Ocean County Press Release
TOMS RIVER – With the demand for construction inspection services provided by Ocean County continuing to decrease over the years, Ocean County will now move to disband the division.

"Ocean County will stop performing construction inspection services by mid-year and will disband the division," said Freeholder Director Joseph H. Vicari, who serves as liaison to the division. "This is not an easy decision to reach but it is no longer feasible to provide this service.

"The division which was suppose to be financially self-sufficient has been running in the red for sometime and it is no longer cost-effective for the county to provide this service," Vicari said.

Municipalities that currently receive this service from the County will be notified shortly as will the 17 employees of the division.

"We will try and work with those municipalities that still rely on the county for this service," Vicari said. "We would recommend they try to join with municipalities already performing the inspections as a cost saving measure.

"We also will do all we can to assist the 17 employees affected by this action," Vicari said.

Historically, the County provided electrical inspections. During the 1980s, changes in state licensing requirements for inspectors resulted in the County agreeing to provide Construction All Code agreements to the 33 Ocean County towns and one in Burlington County.

According to Ralph B. Patterson, Ocean County Director of Management and Budget, beginning in the early 1990s, various municipalities made the decision to terminate their Construction All Code Agreements with the County and perform inspections on their own.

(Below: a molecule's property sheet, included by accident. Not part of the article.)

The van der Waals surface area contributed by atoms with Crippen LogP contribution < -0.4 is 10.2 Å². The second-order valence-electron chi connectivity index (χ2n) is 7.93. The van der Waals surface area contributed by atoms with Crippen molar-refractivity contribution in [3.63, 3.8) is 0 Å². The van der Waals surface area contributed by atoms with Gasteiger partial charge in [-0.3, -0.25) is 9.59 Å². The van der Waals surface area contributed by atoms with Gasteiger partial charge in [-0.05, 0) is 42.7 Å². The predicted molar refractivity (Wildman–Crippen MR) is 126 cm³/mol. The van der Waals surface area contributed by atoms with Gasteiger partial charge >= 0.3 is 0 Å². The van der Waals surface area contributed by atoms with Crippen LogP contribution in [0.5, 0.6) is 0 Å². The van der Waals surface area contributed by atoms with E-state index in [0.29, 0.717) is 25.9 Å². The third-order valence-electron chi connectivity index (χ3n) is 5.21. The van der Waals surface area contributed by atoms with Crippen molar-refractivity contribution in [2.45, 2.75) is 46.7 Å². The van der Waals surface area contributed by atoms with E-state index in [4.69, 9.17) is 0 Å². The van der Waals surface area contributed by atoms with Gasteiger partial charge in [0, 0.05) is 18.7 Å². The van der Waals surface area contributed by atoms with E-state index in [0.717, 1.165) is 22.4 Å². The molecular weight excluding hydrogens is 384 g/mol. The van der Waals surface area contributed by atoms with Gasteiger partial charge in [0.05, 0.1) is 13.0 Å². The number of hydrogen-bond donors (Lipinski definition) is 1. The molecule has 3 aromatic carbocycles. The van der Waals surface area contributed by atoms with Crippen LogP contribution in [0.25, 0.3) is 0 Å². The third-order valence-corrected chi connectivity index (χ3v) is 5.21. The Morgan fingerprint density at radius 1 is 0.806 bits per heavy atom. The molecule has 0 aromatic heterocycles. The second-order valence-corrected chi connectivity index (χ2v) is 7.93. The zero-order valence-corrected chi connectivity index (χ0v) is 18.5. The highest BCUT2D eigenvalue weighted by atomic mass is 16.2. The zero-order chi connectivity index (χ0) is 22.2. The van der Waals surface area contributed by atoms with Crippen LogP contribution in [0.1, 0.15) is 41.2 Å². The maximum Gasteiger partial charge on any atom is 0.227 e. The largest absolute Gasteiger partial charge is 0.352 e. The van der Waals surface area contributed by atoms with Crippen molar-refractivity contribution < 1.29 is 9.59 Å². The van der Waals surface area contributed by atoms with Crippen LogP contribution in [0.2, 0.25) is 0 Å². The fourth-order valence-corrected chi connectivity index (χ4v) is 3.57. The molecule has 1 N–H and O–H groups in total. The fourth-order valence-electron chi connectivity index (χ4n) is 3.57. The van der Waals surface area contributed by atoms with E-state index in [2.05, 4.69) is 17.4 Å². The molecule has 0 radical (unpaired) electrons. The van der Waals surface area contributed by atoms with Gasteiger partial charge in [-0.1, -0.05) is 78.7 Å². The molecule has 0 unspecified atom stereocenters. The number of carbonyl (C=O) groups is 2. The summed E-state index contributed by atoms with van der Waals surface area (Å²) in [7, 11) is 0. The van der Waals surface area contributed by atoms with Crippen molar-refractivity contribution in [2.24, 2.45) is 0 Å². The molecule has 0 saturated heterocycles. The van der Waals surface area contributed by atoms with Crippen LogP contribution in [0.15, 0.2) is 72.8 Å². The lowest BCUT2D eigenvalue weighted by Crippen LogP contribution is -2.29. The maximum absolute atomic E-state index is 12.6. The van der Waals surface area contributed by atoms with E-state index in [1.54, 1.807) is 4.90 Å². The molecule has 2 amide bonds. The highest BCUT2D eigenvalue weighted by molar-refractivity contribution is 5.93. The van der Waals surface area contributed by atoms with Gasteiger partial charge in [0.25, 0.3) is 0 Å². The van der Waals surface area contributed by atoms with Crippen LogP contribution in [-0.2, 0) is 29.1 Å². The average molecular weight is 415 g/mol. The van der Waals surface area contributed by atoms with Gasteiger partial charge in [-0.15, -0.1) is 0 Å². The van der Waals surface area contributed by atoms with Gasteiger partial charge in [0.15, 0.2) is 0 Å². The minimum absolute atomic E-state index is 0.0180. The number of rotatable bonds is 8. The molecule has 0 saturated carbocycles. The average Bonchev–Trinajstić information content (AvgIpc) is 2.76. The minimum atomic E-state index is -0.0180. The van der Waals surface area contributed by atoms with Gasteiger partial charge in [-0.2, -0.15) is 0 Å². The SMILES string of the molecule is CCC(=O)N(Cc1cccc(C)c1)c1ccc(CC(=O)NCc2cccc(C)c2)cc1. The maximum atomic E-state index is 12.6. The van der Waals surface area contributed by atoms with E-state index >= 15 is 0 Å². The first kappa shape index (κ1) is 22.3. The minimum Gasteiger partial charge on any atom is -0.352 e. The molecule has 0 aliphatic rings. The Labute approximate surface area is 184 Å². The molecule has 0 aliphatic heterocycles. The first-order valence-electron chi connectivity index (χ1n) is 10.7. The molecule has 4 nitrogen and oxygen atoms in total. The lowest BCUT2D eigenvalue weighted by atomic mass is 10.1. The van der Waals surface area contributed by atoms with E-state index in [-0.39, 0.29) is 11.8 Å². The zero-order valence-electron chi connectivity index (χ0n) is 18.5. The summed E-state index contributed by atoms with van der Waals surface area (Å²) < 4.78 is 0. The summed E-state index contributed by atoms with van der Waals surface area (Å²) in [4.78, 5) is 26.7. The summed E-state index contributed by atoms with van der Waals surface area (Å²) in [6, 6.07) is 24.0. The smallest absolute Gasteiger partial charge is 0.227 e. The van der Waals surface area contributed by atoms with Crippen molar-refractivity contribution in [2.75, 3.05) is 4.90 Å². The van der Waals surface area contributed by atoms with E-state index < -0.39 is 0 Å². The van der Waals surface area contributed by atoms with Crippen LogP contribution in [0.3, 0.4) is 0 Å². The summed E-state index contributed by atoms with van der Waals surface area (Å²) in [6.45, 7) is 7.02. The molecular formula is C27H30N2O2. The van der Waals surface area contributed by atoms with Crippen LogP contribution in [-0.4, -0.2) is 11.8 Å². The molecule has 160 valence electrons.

"The first to set up their own was Plumsted Township in 1991," Patterson said. "Berkeley Township followed in 1992, with Stafford Township leaving the county service in 1997."

Also opting out were Lacey, Brick, Jackson, Lakewood, Little Egg Harbor, Eagleswood, Ocean, Barnegat, and Toms River townships along with Seaside Park and Tuckerton.

"As the towns began to do their own inspections, the demand on the county service decreased," Patterson said. "It is no longer financially feasible for the County to continue to provide this service.

"There is a minimal amount of revenues coming in from the inspections currently being done," Patterson said.

"Even if we raised the fees we would not resolve the current funding shortfalls," Patterson said.

The county performs a full compliment of inspections for five municipalities including Beachwood, Lakehurst, Lavallette, Pine Beach and South Toms River.

The remaining 14 towns contract with the County for plumbing, electrical or fire inspections.

Vicari said the decision to disband the division, which is a part of the Department of Consumer Affairs, was not an easy one to reach but has to be done based on economics and the fact the funding is no longer there to support it.

"These are all valuable and many long-time employees that have served the county and its municipalities well," Vicari said. "This is a very difficult thing to do but because of the change in demands and the needs we can no longer financially support this division."

Fees collected for inspections are placed in a separate "trust account" to be used exclusively to support the operations of the division in accordance with state requirements.

According to Patterson, the fees being collected can no longer support the payroll and operational expenses.

For instance, on Jan. 1, 2007, the division had a trust account balance of $450,305. The fees collected for the remaining services during 2007 caused the department to run in a deficit position, resulting in reducing the balance in the trust to $209,950 as of Dec. 31, 2007.

"During the past four years, all of the fees collected have been dedicated to the payment of the department's payroll," Patterson said. "Other expenses including employee fringe benefits and vehicle expenses have been borne by the County."

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